Objective certification of professionals is a time-honored tradition in many fields, including medicine and law. As small computer systems and networks proliferated over the last decade, Novell and Microsoft produced extremely popular certification products for their respective operating system and network technologies. These two programs are often cited as having popularized a certification market where products that had previously been highly specialized and relatively rare. These programs have become so popular that a huge training and preparation industry has formed to service a constant stream of new certification candidates.
Certification programs, offered by vendors such as Sun and Hewlett-Packard, have existed in the Unix world for some time. However, since Solaris and HP-UX aren't commodity products, those programs don't draw the crowds that the PC platform does. Linux, however, is different. Linux is both a commodity operating system and is PC-based, and its popularity continues to grow at a rapid pace. As Linux deployment increases, so too does the demand for qualified and certified Linux system administrators.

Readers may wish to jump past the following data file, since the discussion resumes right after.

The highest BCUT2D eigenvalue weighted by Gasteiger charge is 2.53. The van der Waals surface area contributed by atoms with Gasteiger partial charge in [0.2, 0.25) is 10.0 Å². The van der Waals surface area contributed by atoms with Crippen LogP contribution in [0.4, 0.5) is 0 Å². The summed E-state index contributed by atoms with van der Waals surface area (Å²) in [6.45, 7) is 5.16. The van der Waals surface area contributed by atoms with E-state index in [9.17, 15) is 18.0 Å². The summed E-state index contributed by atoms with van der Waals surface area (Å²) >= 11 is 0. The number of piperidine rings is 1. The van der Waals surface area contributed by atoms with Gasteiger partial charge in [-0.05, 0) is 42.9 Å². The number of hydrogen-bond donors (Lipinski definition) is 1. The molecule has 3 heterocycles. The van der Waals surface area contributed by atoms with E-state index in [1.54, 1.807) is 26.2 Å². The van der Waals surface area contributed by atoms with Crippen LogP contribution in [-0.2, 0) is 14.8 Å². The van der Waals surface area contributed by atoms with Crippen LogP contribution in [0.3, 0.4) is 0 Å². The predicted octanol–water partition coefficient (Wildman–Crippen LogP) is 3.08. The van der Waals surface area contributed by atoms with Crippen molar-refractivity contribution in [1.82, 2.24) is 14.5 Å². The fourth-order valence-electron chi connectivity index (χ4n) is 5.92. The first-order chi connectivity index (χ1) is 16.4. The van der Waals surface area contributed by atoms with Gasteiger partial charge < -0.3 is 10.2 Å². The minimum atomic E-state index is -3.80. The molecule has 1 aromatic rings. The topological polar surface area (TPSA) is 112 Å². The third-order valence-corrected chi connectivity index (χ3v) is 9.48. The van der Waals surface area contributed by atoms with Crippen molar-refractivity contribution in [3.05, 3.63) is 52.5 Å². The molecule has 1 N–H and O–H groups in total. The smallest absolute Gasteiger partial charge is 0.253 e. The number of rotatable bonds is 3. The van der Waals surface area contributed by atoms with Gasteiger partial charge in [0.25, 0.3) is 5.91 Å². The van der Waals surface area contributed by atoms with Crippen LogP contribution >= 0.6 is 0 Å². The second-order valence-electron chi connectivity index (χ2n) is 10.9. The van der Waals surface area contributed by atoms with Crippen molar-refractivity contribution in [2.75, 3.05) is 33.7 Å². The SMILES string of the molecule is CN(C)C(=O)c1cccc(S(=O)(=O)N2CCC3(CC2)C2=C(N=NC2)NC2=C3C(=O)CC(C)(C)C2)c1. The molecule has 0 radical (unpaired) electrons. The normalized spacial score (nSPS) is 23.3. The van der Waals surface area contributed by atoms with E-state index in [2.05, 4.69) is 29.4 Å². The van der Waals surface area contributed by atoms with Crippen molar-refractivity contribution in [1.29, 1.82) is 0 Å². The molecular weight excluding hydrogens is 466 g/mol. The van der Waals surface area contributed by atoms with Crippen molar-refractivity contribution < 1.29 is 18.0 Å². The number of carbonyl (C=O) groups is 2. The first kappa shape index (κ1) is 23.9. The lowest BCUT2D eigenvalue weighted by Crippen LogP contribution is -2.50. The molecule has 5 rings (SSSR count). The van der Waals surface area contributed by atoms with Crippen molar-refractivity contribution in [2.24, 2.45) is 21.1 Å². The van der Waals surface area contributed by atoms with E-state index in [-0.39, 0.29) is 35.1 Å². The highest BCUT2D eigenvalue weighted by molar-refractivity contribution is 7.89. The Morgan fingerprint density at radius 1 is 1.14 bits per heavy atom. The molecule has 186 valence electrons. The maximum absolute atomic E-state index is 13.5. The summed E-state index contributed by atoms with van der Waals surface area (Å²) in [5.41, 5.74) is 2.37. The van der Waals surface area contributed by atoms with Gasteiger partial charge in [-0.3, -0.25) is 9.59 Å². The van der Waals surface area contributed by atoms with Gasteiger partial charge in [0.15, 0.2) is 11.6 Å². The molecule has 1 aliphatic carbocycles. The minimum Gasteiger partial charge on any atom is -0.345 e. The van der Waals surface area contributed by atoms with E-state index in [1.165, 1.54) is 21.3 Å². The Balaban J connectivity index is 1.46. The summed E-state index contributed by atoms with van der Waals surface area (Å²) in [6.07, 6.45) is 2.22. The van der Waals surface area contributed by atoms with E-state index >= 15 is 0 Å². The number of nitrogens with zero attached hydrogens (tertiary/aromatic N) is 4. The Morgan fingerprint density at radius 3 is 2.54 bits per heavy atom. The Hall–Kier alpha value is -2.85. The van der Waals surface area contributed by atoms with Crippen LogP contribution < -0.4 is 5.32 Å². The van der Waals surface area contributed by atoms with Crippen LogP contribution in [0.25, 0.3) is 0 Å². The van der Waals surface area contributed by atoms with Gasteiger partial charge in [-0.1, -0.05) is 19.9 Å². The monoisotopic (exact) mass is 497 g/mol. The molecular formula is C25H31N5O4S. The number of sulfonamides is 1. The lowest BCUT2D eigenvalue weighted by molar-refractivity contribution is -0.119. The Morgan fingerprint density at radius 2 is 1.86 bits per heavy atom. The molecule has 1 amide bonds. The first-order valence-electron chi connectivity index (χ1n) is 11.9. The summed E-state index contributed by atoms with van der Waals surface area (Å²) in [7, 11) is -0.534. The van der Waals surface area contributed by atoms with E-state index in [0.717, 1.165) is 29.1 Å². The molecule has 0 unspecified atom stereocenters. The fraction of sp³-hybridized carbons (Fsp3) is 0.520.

A number of programs -- the Linux Professional Institute, Sair Linux and GNU Certification, the Red Hat Certified Engineer (RHCE) program, and CompTIA's Linux+ -- have formed over the last few years to service this new market. Each of these programs seeks to provide objective measurements of a Linux administrator's skills, but they approach the problem in different ways.
The RHCE program requires that candidates pass a hands-on practical skills test, solving problems and performing configuration tasks. Though more involved from an exam delivery point of view, this type of test is very thorough and difficult to beat using purely good study habits. The Sair program is provided by Sair, Inc., a for-profit company that is also a vendor for courseware and texts. The Linux+ exam, scheduled for deployment in 2001, is an entry-level certification, which brings us to the LPI.